Supporting a cure not only implies that mutants are a disease, but it could wipe them out as a group by eliminating the one thing they have in common. It even bears a striking similarity to the ex-gay movement, which promises to teach gays how to reject their homo tendencies and become straight.
On the other hand, who are the X-Men to deny such a cure to those mutants who seek it?
Should Rogue (Anna Paquin), be forced to live in emotional and mental anguish because of her uncontrollable powers that kill anyone she touches? Isn’t the right to medical treatment to alter one’s body one of the fundamentals of trans rights and the pro-choice lobby? And what about the intentionally dangerous mutants who could be stopped by such a cure?
The complexities of the issue are why it’s been at the centre of about a dozen stories in the X-Men’s 40 years as a comic book and cartoon property.
Unfortunately, the film dodges all of these issues.
Granted, the wonderfully camp villain Magneto (played by a scene-stealing Sir Ian McKellen) and his allies stand firmly against even the notion of a cure and do their best to destroy it. As Magneto tells his troops: “They mean to cure us. But we will show them that we are the cure.”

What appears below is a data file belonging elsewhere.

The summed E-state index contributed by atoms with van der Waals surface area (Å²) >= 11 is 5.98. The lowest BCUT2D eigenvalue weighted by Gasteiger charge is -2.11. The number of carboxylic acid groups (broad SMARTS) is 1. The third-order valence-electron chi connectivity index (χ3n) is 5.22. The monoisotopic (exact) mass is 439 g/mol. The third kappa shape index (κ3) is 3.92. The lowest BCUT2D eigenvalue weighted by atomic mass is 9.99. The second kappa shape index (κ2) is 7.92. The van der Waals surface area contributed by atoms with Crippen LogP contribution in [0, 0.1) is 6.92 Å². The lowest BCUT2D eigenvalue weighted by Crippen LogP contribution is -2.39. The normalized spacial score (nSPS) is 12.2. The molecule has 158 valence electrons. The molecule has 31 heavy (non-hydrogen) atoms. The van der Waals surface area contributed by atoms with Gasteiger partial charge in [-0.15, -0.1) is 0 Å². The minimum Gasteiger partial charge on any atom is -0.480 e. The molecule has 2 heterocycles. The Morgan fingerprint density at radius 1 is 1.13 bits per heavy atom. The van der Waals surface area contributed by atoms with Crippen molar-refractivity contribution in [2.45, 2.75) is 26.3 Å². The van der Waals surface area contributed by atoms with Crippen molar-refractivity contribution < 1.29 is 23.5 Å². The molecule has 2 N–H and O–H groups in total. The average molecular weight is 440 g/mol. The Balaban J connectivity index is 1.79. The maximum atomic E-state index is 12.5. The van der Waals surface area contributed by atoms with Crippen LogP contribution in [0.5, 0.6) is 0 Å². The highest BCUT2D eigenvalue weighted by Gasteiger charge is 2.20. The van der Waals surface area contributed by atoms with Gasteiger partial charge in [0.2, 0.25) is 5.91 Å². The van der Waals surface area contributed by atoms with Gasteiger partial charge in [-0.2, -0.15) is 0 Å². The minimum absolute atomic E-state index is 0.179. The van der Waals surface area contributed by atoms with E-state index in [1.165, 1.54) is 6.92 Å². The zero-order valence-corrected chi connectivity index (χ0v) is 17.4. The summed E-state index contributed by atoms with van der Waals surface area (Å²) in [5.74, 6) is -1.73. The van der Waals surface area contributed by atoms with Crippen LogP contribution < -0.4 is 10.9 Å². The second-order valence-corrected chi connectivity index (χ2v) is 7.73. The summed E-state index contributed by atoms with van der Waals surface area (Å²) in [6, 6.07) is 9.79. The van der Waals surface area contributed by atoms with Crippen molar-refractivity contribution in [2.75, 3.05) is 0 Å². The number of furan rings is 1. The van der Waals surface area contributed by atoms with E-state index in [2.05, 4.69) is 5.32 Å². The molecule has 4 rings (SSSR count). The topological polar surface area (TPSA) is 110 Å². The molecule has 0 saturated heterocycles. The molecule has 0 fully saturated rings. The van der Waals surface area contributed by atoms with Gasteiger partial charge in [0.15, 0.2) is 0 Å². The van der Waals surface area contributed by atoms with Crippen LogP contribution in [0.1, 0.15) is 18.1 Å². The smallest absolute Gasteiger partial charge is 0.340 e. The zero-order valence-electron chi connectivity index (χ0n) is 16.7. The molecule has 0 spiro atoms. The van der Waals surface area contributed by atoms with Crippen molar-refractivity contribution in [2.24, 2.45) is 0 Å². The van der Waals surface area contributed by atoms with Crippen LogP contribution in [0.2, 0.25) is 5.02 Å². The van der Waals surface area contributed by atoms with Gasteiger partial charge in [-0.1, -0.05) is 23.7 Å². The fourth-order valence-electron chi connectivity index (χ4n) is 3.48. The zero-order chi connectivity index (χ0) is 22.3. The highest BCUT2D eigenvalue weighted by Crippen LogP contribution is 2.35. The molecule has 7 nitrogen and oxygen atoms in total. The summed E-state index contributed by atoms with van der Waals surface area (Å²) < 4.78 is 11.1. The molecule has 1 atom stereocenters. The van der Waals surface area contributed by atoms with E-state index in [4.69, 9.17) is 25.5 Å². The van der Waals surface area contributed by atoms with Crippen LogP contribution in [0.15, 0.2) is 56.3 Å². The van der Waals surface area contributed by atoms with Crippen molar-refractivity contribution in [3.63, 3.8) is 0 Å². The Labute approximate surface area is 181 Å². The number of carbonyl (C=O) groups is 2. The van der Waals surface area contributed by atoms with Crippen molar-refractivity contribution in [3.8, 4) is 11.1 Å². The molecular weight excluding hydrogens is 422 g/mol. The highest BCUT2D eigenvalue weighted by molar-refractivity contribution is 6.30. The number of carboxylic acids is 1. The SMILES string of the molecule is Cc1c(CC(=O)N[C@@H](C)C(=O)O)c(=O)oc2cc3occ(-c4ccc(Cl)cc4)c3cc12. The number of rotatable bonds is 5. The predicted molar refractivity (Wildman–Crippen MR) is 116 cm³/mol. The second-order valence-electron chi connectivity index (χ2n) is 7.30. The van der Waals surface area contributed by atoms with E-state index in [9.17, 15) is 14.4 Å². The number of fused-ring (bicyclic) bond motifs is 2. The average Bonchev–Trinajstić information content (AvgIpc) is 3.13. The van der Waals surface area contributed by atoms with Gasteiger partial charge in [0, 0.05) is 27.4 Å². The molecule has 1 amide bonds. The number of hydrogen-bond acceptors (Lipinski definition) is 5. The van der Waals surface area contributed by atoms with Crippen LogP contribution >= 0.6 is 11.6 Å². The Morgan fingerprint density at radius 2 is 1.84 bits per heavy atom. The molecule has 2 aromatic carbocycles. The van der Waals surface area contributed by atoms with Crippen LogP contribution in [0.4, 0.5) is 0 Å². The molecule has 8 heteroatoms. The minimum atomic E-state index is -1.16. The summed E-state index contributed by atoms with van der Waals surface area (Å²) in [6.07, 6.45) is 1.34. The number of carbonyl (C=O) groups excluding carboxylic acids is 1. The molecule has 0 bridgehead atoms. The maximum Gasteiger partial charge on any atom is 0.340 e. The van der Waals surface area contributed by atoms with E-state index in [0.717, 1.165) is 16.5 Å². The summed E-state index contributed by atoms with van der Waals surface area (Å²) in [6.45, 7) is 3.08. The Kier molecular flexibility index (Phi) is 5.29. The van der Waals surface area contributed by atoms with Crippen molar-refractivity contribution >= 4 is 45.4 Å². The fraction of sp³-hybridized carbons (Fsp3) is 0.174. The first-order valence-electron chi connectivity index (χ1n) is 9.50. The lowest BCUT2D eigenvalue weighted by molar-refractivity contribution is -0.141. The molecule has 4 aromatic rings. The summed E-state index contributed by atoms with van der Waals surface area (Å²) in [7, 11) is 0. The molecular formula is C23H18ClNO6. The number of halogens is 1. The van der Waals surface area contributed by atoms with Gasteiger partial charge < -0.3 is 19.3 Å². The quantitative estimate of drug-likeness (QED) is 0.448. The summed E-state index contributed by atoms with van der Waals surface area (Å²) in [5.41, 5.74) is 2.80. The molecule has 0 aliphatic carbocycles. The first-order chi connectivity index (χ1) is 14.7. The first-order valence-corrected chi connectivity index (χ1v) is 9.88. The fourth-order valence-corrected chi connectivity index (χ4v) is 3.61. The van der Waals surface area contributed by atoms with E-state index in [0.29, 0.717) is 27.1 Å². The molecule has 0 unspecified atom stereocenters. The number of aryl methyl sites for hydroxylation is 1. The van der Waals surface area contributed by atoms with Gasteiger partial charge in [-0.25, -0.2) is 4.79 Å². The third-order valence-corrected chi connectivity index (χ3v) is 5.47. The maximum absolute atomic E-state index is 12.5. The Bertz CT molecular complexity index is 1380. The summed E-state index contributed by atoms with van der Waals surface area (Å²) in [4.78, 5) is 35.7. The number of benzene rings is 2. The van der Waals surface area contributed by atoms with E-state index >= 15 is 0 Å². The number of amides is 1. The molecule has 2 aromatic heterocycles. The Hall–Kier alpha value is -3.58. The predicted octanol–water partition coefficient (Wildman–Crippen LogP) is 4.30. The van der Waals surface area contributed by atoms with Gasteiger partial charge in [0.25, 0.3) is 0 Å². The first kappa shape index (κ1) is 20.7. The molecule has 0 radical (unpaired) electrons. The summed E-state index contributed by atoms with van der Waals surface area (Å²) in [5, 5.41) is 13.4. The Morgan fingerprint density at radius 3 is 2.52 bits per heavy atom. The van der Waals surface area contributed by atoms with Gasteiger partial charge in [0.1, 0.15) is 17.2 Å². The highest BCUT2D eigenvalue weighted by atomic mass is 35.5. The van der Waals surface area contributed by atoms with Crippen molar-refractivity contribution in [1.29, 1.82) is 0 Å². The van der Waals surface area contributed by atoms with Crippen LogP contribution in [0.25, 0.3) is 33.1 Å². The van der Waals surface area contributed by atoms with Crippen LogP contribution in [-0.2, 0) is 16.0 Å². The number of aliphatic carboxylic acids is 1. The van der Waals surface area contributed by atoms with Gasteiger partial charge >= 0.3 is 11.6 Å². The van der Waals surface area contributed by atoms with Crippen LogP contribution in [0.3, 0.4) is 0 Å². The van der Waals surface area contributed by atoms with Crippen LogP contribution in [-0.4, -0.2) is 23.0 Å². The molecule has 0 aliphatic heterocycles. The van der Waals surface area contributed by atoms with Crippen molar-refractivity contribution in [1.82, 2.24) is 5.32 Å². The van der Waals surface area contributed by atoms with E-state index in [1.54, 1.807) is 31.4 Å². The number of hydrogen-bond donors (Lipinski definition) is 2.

But the X-Men largely avoid defining their position on the problem at all. Though a number of characters express reservations about a cure, their single-minded mission to stop Magneto leaves no room for the possibility that he might be right.
Which is a shame because the opening half of the film promises a story that will be even better than the previous installments, with snappy dialogue, tense drama, and subtle jabs at almost every major issue in American politics. In one of the first scenes, the US president is told that Magneto was last seen in Montreal but was lost entering the country, referencing border security concerns in Washington. In a later scene, protests and violence outside mutant cure clinics are reminiscent of the reawakening abortion debate in the US.
The film also treats queer viewers to a number of subtle jokes on sexuality, including one scene where Beast (Kelsey Grammer) tells Storm (Halle Berry) that he loves what she’s done with her hair–perhaps a recurring joke from a similar line by Magneto in X2. In another scene, where Professor X (Patrick Stewart) leads an ethics class, he gives a nod to anyone looking for queer subtexts when he quips, “Einstein wasn’t a mutant–so far as we know.”